Voters reject proposal to restructure DeKalb’s Ethics Board
DeKalb County voters on Nov. 5 sent a message that the county’s Legislative delegation needs to take another look at reforming the county’s Ethics Board.
According to the vote totals, 61.3 percent of voters countywide said “no thanks” to a proposal that would’ve reformed and — according to critics — weakened the board.
In November 2015, voters overwhelmingly passed a referendum to appoint seven members to an ethics committee and reform the county’s Ethics Board. Former commissioner Sharon Barnes Sutton filed a lawsuit to stop private groups, such as Leadership DeKalb, from appointing members to the ethics committee. A judge agreed with her and the decision was upheld in Georgia Supreme Court in August 2018.
Senate Bill 7 was an attempt to make the board compliant with the state Constitution, but the bill also removed the county’s Ethics Officer and replaced it with an Ethics Administrator and it discouraged employees from reporting issues directly to the Ethics Board, saying whistle blowers should take it up with Human Resources first. The County Commission and CEO would also be given the ability to approve the board’s rules and procedures.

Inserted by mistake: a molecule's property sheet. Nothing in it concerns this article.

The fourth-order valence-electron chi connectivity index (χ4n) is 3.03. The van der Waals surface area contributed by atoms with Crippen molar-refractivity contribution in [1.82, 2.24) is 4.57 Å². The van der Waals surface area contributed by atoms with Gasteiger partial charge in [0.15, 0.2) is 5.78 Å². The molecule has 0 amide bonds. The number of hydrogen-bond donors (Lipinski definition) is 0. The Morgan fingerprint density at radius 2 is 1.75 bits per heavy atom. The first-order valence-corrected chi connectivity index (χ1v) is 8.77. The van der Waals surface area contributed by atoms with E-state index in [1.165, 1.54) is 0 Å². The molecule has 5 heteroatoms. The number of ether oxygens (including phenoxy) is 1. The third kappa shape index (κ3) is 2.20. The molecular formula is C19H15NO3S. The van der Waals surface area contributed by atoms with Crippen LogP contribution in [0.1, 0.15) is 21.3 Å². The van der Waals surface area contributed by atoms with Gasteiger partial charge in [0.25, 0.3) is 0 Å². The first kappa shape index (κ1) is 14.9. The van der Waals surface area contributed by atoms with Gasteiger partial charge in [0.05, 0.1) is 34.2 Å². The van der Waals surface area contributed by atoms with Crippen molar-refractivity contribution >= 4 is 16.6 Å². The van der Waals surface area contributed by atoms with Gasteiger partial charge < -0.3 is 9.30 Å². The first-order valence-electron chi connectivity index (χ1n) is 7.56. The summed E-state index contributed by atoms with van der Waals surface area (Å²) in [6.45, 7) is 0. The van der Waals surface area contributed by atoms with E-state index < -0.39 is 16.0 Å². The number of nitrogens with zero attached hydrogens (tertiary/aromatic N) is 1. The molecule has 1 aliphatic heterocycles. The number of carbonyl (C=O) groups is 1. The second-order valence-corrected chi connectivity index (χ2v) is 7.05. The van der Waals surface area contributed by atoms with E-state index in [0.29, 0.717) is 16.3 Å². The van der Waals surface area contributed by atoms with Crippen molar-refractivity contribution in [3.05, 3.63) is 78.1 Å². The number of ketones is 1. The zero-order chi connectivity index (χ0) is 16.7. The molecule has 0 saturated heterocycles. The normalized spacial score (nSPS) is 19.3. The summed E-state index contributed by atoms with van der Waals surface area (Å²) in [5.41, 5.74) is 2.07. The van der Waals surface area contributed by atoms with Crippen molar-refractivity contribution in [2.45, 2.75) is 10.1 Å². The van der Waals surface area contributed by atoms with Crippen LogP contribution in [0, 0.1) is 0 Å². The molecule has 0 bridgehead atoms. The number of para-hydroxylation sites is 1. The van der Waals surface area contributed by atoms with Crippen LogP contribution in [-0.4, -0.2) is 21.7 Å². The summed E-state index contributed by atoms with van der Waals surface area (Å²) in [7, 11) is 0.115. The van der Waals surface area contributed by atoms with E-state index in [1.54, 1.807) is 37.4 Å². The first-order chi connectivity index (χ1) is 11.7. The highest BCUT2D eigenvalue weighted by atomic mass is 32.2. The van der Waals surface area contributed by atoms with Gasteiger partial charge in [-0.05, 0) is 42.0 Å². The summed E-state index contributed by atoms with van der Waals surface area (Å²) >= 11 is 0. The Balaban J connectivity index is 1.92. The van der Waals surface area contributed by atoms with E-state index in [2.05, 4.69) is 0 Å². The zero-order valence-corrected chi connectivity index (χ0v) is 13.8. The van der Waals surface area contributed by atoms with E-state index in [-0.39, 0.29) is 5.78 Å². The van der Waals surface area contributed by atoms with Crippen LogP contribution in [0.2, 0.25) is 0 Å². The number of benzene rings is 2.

During a recent town hall, members of the county’s Legislative Delegation indicated they are willing to give this another shot.
Rep. Viola Davis (D-Stone Mountain) said, “I have a plan if it passes, and I have a plan if it fails.”
Rep. Doreen Carter (D-Lithonia) told attendees, “If you say no, then we go back to the drawing board.”
The DeKalb Citizens Advocacy Council, which rallied opposition to the bill, celebrated its victory.
“We researched and read. We attended countless meetings. We knocked on doors,” Advocacy Council Chair Mary Hinkel said. “And tonight, the voters said, ‘We hear you.’ We have proven that it is important to be informed about what is on your ballot.”